The Commission for Conciliation, Mediation and Arbitration (CCMA), which is responsible for dispute resolution between employees and employers, received over 6 000 referrals related to wage disputes in the first four months of 2019.
The bulk – 5 314 of the total of 6 066 – were from workers earning below R204 430 per annum complaining about statutory non-payment from their employers.
Following amendments to certain provisions in the Basic Conditions of Employment Act, as of January 2019 workers falling in this category who experience underpayment and non-payment of salaries from their employers can refer their disputes to the CCMA.
The remaining 752 of the referred disputes were specifically related to the National Minimum Wage Act, which also came into effect at the start of the year and stipulates that workers should get paid a rate of R20 an hour.
In an emailed response to questions sent by Moneyweb, the CCMA said the disputes were mainly from Gauteng, KwaZulu-Natal and the Western Cape.
Unilateral changes to employee contracts
The complaints raised by workers range from underpayment of wages to dismissals and retrenchments because of the implementation of the national minimum wage as well as unilateral changes to an employee’s terms of employment in reaction to the new wage floor.
One of the sections of the minimum wage act deems it an “unfair labour practice for an employer to unilaterally alter the wages, hours of work or other conditions of employment in connection with the implementation of the national minimum wage”.
Business and professional services in the small business sector, private security, the building and construction sector, retail and households employing domestic workers had the most complaints about non-compliance.
However, the CCMA said that in the period between January 1 and April 25, the number of referrals had dropped by 13.4% compared to the same period the year prior.
Too few referrals
Labour analyst Michael Bagraim says the number of referrals related to the minimum wage is too low, which he attributes to employees being afraid to report [their complaints] for fear of losing their jobs as well as unions not training their members on how to lodge disputes at the CCMA.
“The unions at the moment are very busy with campaigning and infighting and there’s been no training at all for shop stewards on anything,” says Bagraim. “There is a lot of politics going on and we have lost sight of what is going on on the ground.”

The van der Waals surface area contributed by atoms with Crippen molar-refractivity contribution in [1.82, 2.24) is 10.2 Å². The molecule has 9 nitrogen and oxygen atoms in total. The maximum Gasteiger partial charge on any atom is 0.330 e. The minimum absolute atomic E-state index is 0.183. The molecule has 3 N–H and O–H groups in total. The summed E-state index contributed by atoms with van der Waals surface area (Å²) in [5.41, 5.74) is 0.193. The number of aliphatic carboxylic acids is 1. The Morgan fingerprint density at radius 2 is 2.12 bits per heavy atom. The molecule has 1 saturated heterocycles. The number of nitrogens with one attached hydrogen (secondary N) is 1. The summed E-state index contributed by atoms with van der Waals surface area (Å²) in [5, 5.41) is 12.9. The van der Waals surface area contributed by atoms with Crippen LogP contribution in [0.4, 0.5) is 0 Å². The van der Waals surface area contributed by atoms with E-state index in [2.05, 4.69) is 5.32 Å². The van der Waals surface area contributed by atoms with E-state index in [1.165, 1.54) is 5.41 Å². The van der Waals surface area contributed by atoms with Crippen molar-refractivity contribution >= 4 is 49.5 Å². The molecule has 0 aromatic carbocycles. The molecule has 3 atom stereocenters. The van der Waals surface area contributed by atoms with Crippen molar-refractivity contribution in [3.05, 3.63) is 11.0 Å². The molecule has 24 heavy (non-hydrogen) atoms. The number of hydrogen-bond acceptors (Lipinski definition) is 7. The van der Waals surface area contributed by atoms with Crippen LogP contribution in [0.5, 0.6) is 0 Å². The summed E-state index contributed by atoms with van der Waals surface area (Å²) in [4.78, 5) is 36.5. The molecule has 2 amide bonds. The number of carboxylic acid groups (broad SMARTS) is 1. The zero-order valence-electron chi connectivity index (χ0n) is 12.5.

At a Workers’ Day rally last week President Cyril Ramaphosa urged South African companies to stop exploitative labour practices and to pay workers the national minimum wage, which he said would move them from “poverty wages to decent wages as we move toward a living wage”.
Act would ‘change lives’
When the act was signed into law, Ramaphosa said it would change the lives of over six million people, which is 47% of South Africa’s labour force who were earning less than R20 an hour or R3 500 a month. This excludes domestic and farm workers, whose rate is R15 and R18 an hour respectively.
Employers get a blanket 10% exemption from paying the minimum wage provided they prove they cannot afford to pay workers the rate due.
Despite concerns from business about how the introduction of a minimum wage would be unaffordable for most businesses, leading to job losses, the Department of Labour (DoL) said that as at April 16 it had only received applications for exemption from 267 companies, of which 149 were granted.
Applications came mainly from non-profit organisations and the manufacturing, administration, defence and wholesale and retail sectors.
The department said it had not seen evidence of job losses, however, “it is too early to conclude on this”.
Exemptions seen as too limited
Questions sent to some of the regional offices of the National Employers Association of South Africa (Neasa) show mixed feedback from small businesses who they said mostly pay workers minimum wages. However, among those who are unable to afford it, there is discontent about the exemptions provided by the regulations.
“The maximum exemption is in any event only 2% (sic), so it is not worth applying [for],” responded one regional office. “Employers simply stop employing new people and make existing employees work harder, or they stop providing services or products that are no longer profitable.”
The second office said it had advised four members on the exemption process, but that none had followed through; the assumption was that it had to do with the limitations of the exemption.
Meanwhile, a third Neasa regional office based in the Southern Cape said the owner of a start-up carwash who paid employees R16 an hour attempted to apply for an exemption. However they were unable to assist because the online system “does not work”.
“What do we do in the interim? The system still doesn’t enable us to apply for exemption and the DoL refused to accept the application served per email.”